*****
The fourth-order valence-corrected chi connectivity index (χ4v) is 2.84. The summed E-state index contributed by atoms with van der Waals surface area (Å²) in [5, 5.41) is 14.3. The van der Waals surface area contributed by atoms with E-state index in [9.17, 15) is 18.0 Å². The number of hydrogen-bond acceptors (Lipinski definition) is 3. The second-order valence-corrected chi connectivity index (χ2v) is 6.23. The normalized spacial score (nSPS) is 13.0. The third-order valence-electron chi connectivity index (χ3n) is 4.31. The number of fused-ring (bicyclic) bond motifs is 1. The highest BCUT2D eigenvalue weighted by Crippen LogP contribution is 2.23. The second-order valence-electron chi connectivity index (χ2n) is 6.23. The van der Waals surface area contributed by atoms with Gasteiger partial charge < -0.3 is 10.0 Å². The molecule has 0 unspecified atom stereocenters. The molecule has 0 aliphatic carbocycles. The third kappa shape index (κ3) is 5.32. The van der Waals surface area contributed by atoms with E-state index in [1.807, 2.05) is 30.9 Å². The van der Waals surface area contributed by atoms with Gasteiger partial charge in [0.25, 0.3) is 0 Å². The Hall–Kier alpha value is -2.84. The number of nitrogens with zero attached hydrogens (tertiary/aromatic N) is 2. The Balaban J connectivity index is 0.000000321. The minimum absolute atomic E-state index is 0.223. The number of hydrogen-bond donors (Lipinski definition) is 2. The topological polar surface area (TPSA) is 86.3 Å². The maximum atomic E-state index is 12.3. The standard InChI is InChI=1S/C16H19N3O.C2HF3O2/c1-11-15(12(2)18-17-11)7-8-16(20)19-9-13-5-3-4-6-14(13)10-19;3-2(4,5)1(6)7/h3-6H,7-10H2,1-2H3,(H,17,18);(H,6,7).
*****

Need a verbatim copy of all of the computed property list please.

The fourth-order valence-corrected chi connectivity index (χ4v) is 2.84. The summed E-state index contributed by atoms with van der Waals surface area (Å²) in [5, 5.41) is 14.3. The van der Waals surface area contributed by atoms with E-state index in [9.17, 15) is 18.0 Å². The number of hydrogen-bond acceptors (Lipinski definition) is 3. The second-order valence-corrected chi connectivity index (χ2v) is 6.23. The normalized spacial score (nSPS) is 13.0. The third-order valence-electron chi connectivity index (χ3n) is 4.31. The number of fused-ring (bicyclic) bond motifs is 1. The highest BCUT2D eigenvalue weighted by Crippen LogP contribution is 2.23. The second-order valence-electron chi connectivity index (χ2n) is 6.23. The van der Waals surface area contributed by atoms with Gasteiger partial charge < -0.3 is 10.0 Å². The molecule has 0 unspecified atom stereocenters. The molecule has 0 aliphatic carbocycles. The third kappa shape index (κ3) is 5.32. The van der Waals surface area contributed by atoms with E-state index in [1.807, 2.05) is 30.9 Å². The van der Waals surface area contributed by atoms with Gasteiger partial charge in [0.25, 0.3) is 0 Å². The Hall–Kier alpha value is -2.84. The number of nitrogens with zero attached hydrogens (tertiary/aromatic N) is 2. The Balaban J connectivity index is 0.000000321. The minimum absolute atomic E-state index is 0.223. The number of hydrogen-bond donors (Lipinski definition) is 2. The topological polar surface area (TPSA) is 86.3 Å². The maximum atomic E-state index is 12.3. The standard InChI is InChI=1S/C16H19N3O.C2HF3O2/c1-11-15(12(2)18-17-11)7-8-16(20)19-9-13-5-3-4-6-14(13)10-19;3-2(4,5)1(6)7/h3-6H,7-10H2,1-2H3,(H,17,18);(H,6,7).